Bright Shiny Morning (P.S.) [Paperback] Review

Bright Shiny Morning [Paperback]I was the first to get the book from my local Barnes and Nobles and I know this because they told me this--I read a lot.I read Austen and Bronte.I read Hemingway and Faulkner.I read Mailer and Vidal.I read I read I read.You'll have to trust me when I say that I consider myself a literate person, a published writer, and a harsh and unbearable critic--of self and others--and I haven't read all of Bright Shiny Morning yet.I have read four hundred and ten pages of it.With the negative reviews that are to follow, I figured a partial review on my favorite place to buy books online would be appropriate to thin out what will surely be many an unjust review.Let's put aside that he's an embellisher in his memoirs (I could care less).Let's focus solely on the novel at hand.Let's start with the negatives.

Two Teens runaway from home to start a life together.(Cliche)
A blockbuster actor married to a beautiful woman is really gay.(Cliche)
A spanish nanny with a deformity who starts a relationships with the son of a client.(Cliche)
A homeless man who befriends a runaway.(Most assuredly cliche)
The writing is shoddily punctuated, annoyingly incomplete, and choppy.(You look and have to make sure you read it right).
The language is rough. (Constant swearing, difficult to read material)
The vignette excursions are sometimes annoying, sometimes interesting, sometimes boring, sometimes a miss, and sometimes a hit.(Some worked in the book, other's probably could've been left out).

Now I'll tell you why none of these negatives matter.

The cliche story lines could kill a book if not so beautifully put together that you become engrossed in the characters--the characters become the originals in a story that's been told a thousand times.
The writing is all his own. It's reminiscent of Cormac McCarthy's The Road.It flares with an immediacy not seen in books anymore--or rarely seen in books anymore.The excursions from the story are necessary because without them, you don't get the major character, which is, LA.LA rings as the focal character, a land and place all its own that rings true to the world around us, the focal point for the American dream, the focal point for hope and decadance, the focal point for stardom and fame, the focal point for what drives American's home lives to the television each day, the focal point for these characters existence, the focal point for life in a sense.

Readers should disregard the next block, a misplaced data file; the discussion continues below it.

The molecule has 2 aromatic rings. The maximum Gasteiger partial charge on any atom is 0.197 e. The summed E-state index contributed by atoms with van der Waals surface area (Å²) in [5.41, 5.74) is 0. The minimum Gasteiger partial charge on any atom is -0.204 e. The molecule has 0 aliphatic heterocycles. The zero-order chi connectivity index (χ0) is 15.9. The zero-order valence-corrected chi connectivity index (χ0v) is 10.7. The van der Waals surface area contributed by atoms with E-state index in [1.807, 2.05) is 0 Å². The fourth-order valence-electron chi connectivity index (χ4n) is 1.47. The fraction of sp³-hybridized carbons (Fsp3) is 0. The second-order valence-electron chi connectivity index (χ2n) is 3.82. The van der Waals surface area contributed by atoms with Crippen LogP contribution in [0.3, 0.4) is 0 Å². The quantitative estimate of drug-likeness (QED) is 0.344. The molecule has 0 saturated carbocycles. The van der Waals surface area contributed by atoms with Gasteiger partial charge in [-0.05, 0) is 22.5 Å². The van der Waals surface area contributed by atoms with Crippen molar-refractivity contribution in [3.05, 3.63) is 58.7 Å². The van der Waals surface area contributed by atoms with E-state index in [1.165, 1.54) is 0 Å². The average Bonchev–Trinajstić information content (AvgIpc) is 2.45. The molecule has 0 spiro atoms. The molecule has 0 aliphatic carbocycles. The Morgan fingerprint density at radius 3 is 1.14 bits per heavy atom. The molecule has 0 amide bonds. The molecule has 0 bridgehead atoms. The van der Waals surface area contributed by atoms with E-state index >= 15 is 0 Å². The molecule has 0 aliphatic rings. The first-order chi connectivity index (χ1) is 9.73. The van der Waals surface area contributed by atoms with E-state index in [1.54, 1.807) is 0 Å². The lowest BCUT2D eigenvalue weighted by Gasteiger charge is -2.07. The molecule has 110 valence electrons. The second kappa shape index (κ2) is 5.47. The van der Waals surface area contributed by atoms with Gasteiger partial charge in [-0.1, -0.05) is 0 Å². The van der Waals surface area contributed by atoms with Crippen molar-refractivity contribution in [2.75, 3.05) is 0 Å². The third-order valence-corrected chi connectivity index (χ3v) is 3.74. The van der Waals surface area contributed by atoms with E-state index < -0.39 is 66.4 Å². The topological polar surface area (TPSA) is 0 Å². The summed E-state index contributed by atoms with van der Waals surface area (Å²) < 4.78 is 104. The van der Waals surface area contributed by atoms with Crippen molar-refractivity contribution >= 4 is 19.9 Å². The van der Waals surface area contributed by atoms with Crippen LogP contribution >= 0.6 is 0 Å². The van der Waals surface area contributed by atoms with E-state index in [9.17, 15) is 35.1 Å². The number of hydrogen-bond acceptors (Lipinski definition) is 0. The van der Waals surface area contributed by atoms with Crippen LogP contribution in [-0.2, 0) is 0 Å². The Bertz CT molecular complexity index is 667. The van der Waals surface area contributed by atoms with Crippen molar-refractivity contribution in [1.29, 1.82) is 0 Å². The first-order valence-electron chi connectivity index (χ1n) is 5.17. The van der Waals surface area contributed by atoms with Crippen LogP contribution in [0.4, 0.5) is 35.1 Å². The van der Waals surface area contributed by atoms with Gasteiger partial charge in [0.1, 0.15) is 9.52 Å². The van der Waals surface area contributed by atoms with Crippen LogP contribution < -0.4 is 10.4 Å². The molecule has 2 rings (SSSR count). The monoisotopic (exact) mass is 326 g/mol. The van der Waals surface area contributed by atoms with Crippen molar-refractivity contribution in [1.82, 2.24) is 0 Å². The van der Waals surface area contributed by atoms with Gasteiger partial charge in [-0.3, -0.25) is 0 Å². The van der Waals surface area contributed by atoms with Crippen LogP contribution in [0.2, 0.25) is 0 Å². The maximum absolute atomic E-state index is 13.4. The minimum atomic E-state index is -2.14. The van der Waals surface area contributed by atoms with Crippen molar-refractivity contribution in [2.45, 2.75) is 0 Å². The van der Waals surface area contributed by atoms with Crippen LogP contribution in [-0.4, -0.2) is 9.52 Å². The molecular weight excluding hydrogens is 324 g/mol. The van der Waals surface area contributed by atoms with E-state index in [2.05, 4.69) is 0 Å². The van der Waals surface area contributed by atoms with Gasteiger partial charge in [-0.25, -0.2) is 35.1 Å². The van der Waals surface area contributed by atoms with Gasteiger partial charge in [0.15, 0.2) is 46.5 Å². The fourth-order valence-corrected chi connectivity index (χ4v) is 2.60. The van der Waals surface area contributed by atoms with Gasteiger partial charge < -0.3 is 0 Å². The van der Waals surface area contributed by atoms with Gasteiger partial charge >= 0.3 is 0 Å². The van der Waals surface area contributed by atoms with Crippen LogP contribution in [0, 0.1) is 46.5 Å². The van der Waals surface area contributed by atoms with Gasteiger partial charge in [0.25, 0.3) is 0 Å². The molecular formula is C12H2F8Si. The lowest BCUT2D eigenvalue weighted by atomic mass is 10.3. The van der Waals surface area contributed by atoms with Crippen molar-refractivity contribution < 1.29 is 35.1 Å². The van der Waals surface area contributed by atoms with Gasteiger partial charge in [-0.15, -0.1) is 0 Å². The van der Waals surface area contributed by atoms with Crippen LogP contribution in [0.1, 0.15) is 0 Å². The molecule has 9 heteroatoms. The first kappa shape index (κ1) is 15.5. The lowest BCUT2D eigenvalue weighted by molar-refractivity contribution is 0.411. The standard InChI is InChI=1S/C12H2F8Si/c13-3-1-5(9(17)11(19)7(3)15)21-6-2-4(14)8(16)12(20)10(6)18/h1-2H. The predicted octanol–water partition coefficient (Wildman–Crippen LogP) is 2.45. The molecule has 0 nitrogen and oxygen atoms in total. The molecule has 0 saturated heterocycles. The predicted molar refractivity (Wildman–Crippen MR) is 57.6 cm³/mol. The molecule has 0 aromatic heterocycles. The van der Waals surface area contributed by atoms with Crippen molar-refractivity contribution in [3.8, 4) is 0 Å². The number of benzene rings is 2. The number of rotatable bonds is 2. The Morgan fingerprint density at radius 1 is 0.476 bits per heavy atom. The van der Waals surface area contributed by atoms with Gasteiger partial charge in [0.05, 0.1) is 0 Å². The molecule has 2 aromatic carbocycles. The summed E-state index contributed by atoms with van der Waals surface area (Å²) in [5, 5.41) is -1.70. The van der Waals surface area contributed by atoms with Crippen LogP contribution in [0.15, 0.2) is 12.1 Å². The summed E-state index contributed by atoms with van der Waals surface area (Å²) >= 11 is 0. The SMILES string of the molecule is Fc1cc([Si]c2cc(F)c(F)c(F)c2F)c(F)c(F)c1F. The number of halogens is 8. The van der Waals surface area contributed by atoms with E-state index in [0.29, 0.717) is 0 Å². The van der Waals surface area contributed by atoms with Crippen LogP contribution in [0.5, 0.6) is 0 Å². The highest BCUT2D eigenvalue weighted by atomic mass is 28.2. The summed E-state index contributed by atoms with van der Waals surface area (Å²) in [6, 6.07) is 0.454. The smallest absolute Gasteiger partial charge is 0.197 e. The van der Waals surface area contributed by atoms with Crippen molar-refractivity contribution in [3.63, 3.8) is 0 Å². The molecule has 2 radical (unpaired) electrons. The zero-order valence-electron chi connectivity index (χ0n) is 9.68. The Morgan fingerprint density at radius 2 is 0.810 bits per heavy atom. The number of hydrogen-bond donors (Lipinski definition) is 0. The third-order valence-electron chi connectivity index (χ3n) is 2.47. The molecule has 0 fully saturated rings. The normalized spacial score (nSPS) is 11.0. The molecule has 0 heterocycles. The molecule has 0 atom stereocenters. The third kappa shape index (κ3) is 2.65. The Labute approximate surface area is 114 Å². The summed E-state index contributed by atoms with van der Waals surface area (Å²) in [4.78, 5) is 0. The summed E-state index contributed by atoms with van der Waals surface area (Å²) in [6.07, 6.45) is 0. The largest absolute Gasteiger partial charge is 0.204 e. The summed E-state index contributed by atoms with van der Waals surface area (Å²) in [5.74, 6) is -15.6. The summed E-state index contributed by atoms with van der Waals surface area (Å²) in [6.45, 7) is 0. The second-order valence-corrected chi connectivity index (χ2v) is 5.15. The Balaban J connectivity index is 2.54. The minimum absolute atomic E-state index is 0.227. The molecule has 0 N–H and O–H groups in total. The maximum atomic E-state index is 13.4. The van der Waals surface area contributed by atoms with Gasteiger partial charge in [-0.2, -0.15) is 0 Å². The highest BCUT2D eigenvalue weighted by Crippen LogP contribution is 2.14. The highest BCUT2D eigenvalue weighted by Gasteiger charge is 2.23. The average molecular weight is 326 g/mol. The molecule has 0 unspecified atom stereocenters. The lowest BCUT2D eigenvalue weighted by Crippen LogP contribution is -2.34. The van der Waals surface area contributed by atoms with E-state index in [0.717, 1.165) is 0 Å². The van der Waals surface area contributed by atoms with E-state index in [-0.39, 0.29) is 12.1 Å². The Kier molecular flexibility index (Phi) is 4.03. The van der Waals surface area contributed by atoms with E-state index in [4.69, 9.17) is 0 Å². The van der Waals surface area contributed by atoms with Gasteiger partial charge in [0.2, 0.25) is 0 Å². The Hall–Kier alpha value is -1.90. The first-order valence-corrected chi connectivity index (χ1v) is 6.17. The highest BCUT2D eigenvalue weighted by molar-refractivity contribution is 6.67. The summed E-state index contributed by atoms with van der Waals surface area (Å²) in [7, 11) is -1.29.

I ask, and I hope, my only hope, that you who are angry at James Frey, let it go, and don't try and crush the book simply because you feel lied to.A believable lie, after all, is what good fiction is made out of, for if he could suspend disbelief well enough for us to believe everything in his memoir's (that he didn't even want to call memoirs, mind you, it's labeled, Memoir/Literature), he certainly suspends disbelief in bringing to life the characters.You will feel their pain and their defeats, their victories and their happines, at least to where I've read to.I don't know about the rest of the book... but he's never been one for the crapped out ending, so I'm quite sure. Buy it, you'll love it.If you don't buy it and you don't read it, then just don't write a review, for a review is not how you feel about the author, it's how you feel about the work he put out into the world, so be mature, grow up, and read a good book from a unique and new voice in the world of literature.

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